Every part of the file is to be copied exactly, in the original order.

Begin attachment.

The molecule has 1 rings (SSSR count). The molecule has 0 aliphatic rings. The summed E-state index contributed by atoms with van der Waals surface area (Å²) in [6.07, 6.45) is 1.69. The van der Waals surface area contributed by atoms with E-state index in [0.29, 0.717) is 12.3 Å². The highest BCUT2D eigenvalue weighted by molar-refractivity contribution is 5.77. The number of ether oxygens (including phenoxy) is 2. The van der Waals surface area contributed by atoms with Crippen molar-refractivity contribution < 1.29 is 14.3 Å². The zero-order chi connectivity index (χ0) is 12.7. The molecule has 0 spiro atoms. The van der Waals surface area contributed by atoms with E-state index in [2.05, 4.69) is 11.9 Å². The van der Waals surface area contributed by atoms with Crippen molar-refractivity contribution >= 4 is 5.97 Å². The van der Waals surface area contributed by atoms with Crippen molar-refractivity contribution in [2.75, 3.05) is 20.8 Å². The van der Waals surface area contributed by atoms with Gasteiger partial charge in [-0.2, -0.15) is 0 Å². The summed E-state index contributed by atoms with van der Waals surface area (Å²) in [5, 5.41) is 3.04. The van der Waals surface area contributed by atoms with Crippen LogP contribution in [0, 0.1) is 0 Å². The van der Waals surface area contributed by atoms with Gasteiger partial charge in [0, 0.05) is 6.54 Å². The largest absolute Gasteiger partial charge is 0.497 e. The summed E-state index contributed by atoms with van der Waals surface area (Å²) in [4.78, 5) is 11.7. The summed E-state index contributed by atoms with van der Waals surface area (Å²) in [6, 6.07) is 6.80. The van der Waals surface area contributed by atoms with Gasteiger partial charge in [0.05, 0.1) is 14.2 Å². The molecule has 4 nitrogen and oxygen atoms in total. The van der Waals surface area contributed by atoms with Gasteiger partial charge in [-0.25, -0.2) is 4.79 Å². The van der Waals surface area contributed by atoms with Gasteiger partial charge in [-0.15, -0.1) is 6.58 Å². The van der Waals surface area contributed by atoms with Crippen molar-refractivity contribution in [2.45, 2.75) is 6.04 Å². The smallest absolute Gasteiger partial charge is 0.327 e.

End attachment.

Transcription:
The molecule has 1 rings (SSSR count). The molecule has 0 aliphatic rings. The summed E-state index contributed by atoms with van der Waals surface area (Å²) in [6.07, 6.45) is 1.69. The van der Waals surface area contributed by atoms with E-state index in [0.29, 0.717) is 12.3 Å². The highest BCUT2D eigenvalue weighted by molar-refractivity contribution is 5.77. The number of ether oxygens (including phenoxy) is 2. The van der Waals surface area contributed by atoms with Crippen molar-refractivity contribution < 1.29 is 14.3 Å². The zero-order chi connectivity index (χ0) is 12.7. The molecule has 0 spiro atoms. The van der Waals surface area contributed by atoms with E-state index in [2.05, 4.69) is 11.9 Å². The van der Waals surface area contributed by atoms with Crippen molar-refractivity contribution >= 4 is 5.97 Å². The van der Waals surface area contributed by atoms with Crippen molar-refractivity contribution in [2.75, 3.05) is 20.8 Å². The van der Waals surface area contributed by atoms with Gasteiger partial charge in [-0.2, -0.15) is 0 Å². The summed E-state index contributed by atoms with van der Waals surface area (Å²) in [5, 5.41) is 3.04. The van der Waals surface area contributed by atoms with Crippen LogP contribution in [0, 0.1) is 0 Å². The van der Waals surface area contributed by atoms with Gasteiger partial charge in [0, 0.05) is 6.54 Å². The largest absolute Gasteiger partial charge is 0.497 e. The summed E-state index contributed by atoms with van der Waals surface area (Å²) in [4.78, 5) is 11.7. The summed E-state index contributed by atoms with van der Waals surface area (Å²) in [6, 6.07) is 6.80. The van der Waals surface area contributed by atoms with Gasteiger partial charge in [0.05, 0.1) is 14.2 Å². The molecule has 4 nitrogen and oxygen atoms in total. The van der Waals surface area contributed by atoms with Gasteiger partial charge in [-0.25, -0.2) is 4.79 Å². The van der Waals surface area contributed by atoms with Gasteiger partial charge in [-0.15, -0.1) is 6.58 Å². The van der Waals surface area contributed by atoms with Crippen molar-refractivity contribution in [2.45, 2.75) is 6.04 Å². The smallest absolute Gasteiger partial charge is 0.327 e.